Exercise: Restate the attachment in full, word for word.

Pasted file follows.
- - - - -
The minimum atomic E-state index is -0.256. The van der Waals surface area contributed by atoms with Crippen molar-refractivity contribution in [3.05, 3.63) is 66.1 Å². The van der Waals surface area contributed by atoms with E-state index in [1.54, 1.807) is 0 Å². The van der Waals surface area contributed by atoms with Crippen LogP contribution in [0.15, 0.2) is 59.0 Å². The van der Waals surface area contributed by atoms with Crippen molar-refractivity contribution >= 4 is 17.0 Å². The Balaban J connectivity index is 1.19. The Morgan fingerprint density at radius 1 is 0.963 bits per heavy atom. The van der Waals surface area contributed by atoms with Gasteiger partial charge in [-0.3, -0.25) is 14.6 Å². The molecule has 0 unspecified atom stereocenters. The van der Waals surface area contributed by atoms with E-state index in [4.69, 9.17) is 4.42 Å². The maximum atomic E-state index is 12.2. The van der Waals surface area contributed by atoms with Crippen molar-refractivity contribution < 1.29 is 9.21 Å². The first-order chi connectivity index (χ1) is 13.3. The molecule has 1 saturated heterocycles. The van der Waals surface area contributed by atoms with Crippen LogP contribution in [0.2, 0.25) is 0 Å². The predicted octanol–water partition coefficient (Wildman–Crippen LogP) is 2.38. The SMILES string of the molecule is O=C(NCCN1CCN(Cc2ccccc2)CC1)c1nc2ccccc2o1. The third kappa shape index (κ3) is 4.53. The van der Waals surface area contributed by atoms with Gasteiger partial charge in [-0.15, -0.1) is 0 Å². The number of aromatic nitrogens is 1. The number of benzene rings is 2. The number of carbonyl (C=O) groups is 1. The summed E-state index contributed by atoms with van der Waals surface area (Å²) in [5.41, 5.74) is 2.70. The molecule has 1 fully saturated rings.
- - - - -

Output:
The minimum atomic E-state index is -0.256. The van der Waals surface area contributed by atoms with Crippen molar-refractivity contribution in [3.05, 3.63) is 66.1 Å². The van der Waals surface area contributed by atoms with E-state index in [1.54, 1.807) is 0 Å². The van der Waals surface area contributed by atoms with Crippen LogP contribution in [0.15, 0.2) is 59.0 Å². The van der Waals surface area contributed by atoms with Crippen molar-refractivity contribution >= 4 is 17.0 Å². The Balaban J connectivity index is 1.19. The Morgan fingerprint density at radius 1 is 0.963 bits per heavy atom. The van der Waals surface area contributed by atoms with Gasteiger partial charge in [-0.3, -0.25) is 14.6 Å². The molecule has 0 unspecified atom stereocenters. The van der Waals surface area contributed by atoms with E-state index in [4.69, 9.17) is 4.42 Å². The maximum atomic E-state index is 12.2. The van der Waals surface area contributed by atoms with Crippen molar-refractivity contribution < 1.29 is 9.21 Å². The first-order chi connectivity index (χ1) is 13.3. The molecule has 1 saturated heterocycles. The van der Waals surface area contributed by atoms with Crippen LogP contribution in [0.2, 0.25) is 0 Å². The predicted octanol–water partition coefficient (Wildman–Crippen LogP) is 2.38. The SMILES string of the molecule is O=C(NCCN1CCN(Cc2ccccc2)CC1)c1nc2ccccc2o1. The third kappa shape index (κ3) is 4.53. The van der Waals surface area contributed by atoms with Gasteiger partial charge in [-0.15, -0.1) is 0 Å². The number of aromatic nitrogens is 1. The number of benzene rings is 2. The number of carbonyl (C=O) groups is 1. The summed E-state index contributed by atoms with van der Waals surface area (Å²) in [5.41, 5.74) is 2.70. The molecule has 1 fully saturated rings.